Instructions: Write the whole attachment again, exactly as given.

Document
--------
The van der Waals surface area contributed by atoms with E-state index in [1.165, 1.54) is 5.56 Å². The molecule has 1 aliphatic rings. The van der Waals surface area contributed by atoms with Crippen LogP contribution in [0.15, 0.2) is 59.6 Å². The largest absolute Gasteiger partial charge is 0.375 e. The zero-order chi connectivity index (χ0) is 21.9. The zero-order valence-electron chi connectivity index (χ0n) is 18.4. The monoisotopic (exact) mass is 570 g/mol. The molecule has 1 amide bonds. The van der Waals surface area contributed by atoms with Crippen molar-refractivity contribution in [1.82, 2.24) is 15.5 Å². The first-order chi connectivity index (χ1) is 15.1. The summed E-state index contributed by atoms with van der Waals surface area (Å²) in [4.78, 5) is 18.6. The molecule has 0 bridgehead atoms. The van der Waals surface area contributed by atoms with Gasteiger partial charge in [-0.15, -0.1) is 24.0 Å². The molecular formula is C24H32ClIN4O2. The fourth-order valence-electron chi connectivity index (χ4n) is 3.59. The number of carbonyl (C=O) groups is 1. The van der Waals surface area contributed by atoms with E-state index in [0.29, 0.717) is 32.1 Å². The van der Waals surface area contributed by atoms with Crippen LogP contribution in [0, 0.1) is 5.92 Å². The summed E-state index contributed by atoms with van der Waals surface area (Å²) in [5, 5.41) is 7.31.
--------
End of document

The van der Waals surface area contributed by atoms with E-state index in [1.165, 1.54) is 5.56 Å². The molecule has 1 aliphatic rings. The van der Waals surface area contributed by atoms with Crippen LogP contribution in [0.15, 0.2) is 59.6 Å². The largest absolute Gasteiger partial charge is 0.375 e. The zero-order chi connectivity index (χ0) is 21.9. The zero-order valence-electron chi connectivity index (χ0n) is 18.4. The monoisotopic (exact) mass is 570 g/mol. The molecule has 1 amide bonds. The van der Waals surface area contributed by atoms with Crippen molar-refractivity contribution in [1.82, 2.24) is 15.5 Å². The first-order chi connectivity index (χ1) is 15.1. The summed E-state index contributed by atoms with van der Waals surface area (Å²) in [4.78, 5) is 18.6. The molecule has 0 bridgehead atoms. The van der Waals surface area contributed by atoms with Gasteiger partial charge in [-0.15, -0.1) is 24.0 Å². The molecular formula is C24H32ClIN4O2. The fourth-order valence-electron chi connectivity index (χ4n) is 3.59. The number of carbonyl (C=O) groups is 1. The van der Waals surface area contributed by atoms with E-state index in [0.29, 0.717) is 32.1 Å². The van der Waals surface area contributed by atoms with Crippen LogP contribution in [0, 0.1) is 5.92 Å². The summed E-state index contributed by atoms with van der Waals surface area (Å²) in [5, 5.41) is 7.31.